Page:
The agent of South American trypanosomiasis or CHAGAS DISEASE. Its vertebrate hosts are man and various domestic and wild animals. Insects of several species are vectors.
A group of antigens that includes both the major and minor histocompatibility antigens. The former are genetically determined by the major histocompatibility complex. They determine tissue type for transplantation and cause allograft rejections. The latter are systems of allelic alloantigens that can cause weak transplant rejection.
Nuclear antigen with a role in DNA synthesis, DNA repair, and cell cycle progression. PCNA is required for the coordinated synthesis of both leading and lagging strands at the replication fork during DNA replication. PCNA expression correlates with the proliferation activity of several malignant and non-malignant cell types.
A genus of flagellate protozoa comprising several species that are pathogenic for humans. Organisms of this genus have an amastigote and a promastigote stage in their life cycles. As a result of enzymatic studies this single genus has been divided into two subgenera: Leishmania leishmania and Leishmania viannia. Species within the Leishmania leishmania subgenus include: L. aethiopica, L. arabica, L. donovani, L. enrietti, L. gerbilli, L. hertigi, L. infantum, L. major, L. mexicana, and L. tropica. The following species are those that compose the Leishmania viannia subgenus: L. braziliensis, L. guyanensis, L. lainsoni, L. naiffi, and L. shawi.
Sites on an antigen that interact with specific antibodies.
Large, transmembrane, non-covalently linked glycoproteins (alpha and beta). Both chains can be polymorphic although there is more structural variation in the beta chains. The class II antigens in humans are called HLA-D ANTIGENS and are coded by a gene on chromosome 6. In mice, two genes named IA and IE on chromosome 17 code for the H-2 antigens. The antigens are found on B-lymphocytes, macrophages, epidermal cells, and sperm and are thought to mediate the competence of and cellular cooperation in the immune response. The term IA antigens used to refer only to the proteins encoded by the IA genes in the mouse, but is now used as a generic term for any class II histocompatibility antigen.
A glycoprotein that is a kallikrein-like serine proteinase and an esterase, produced by epithelial cells of both normal and malignant prostate tissue. It is an important marker for the diagnosis of prostate cancer.
The lipopolysaccharide-protein somatic antigens, usually from gram-negative bacteria, important in the serological classification of enteric bacilli. The O-specific chains determine the specificity of the O antigens of a given serotype. O antigens are the immunodominant part of the lipopolysaccharide molecule in the intact bacterial cell. (From Singleton & Sainsbury, Dictionary of Microbiology and Molecular Biology, 2d ed)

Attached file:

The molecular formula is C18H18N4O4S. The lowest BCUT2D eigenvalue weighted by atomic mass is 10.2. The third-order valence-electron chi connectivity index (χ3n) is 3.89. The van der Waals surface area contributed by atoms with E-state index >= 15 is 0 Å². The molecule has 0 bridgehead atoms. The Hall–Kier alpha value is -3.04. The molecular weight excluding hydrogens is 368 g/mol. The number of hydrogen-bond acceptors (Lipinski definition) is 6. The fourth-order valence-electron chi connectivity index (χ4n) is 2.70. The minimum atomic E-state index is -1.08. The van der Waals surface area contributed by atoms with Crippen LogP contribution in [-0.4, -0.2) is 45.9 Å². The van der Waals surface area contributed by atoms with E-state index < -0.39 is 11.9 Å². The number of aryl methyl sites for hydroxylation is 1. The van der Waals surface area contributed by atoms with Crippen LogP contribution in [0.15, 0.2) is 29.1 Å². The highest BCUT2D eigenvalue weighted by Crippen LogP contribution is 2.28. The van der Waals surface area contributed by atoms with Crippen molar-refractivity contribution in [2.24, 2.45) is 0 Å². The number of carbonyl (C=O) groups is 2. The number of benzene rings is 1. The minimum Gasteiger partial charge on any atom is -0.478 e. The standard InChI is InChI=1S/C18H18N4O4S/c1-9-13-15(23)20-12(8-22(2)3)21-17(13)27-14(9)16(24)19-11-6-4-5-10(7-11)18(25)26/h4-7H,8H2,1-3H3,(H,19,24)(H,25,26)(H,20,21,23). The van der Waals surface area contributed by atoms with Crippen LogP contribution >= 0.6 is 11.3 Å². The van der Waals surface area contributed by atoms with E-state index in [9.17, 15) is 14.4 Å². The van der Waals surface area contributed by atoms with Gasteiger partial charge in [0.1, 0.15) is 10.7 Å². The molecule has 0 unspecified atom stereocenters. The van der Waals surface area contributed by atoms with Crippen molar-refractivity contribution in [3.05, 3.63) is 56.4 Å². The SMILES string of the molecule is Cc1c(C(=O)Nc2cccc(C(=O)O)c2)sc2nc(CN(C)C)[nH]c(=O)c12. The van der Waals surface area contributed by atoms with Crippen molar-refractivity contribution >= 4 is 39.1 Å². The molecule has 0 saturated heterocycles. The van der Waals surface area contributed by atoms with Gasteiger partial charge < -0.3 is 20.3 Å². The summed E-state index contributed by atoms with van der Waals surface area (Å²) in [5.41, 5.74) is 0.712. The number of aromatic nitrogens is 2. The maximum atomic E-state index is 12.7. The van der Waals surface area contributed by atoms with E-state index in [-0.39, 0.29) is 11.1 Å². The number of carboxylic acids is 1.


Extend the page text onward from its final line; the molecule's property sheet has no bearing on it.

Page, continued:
IMMUNOGLOBULINS on the surface of B-LYMPHOCYTES. Their MESSENGER RNA contains an EXON with a membrane spanning sequence, producing immunoglobulins in the form of type I transmembrane proteins as opposed to secreted immunoglobulins (ANTIBODIES) which do not contain the membrane spanning segment.
The order of amino acids as they occur in a polypeptide chain. This is referred to as the primary structure of proteins. It is of fundamental importance in determining PROTEIN CONFORMATION.
Immunoglobulins produced in a response to PROTOZOAN ANTIGENS.
Lymphocytes responsible for cell-mediated immunity. Two types have been identified - cytotoxic (T-LYMPHOCYTES, CYTOTOXIC) and helper T-lymphocytes (T-LYMPHOCYTES, HELPER-INDUCER). They are formed when lymphocytes circulate through the THYMUS GLAND and differentiate to thymocytes. When exposed to an antigen, they divide rapidly and produce large numbers of new T cells sensitized to that antigen.
A trisaccharide antigen expressed on glycolipids and many cell-surface glycoproteins. In the blood the antigen is found on the surface of NEUTROPHILS; EOSINOPHILS; and MONOCYTES. In addition, CD15 antigen is a stage-specific embryonic antigen.
A genus of protozoa parasitic to birds and mammals. T. gondii is one of the most common infectious pathogenic animal parasites of man.
Carbohydrate antigens expressed by malignant tissue. They are useful as tumor markers and are measured in the serum by means of a radioimmunoassay employing monoclonal antibodies.
A group of three related eukaryotic phyla whose members possess an alveolar membrane system, consisting of flattened membrane-bound sacs lying beneath the outer cell membrane.
A phylum of unicellular parasitic EUKARYOTES characterized by the presence of complex apical organelles generally consisting of a conoid that aids in penetrating host cells, rhoptries that possibly secrete a proteolytic enzyme, and subpellicular microtubules that may be related to motility.
A genus of flagellate protozoans found in the blood and lymph of vertebrates and invertebrates, both hosts being required to complete the life cycle.
Substances that are destructive to protozoans.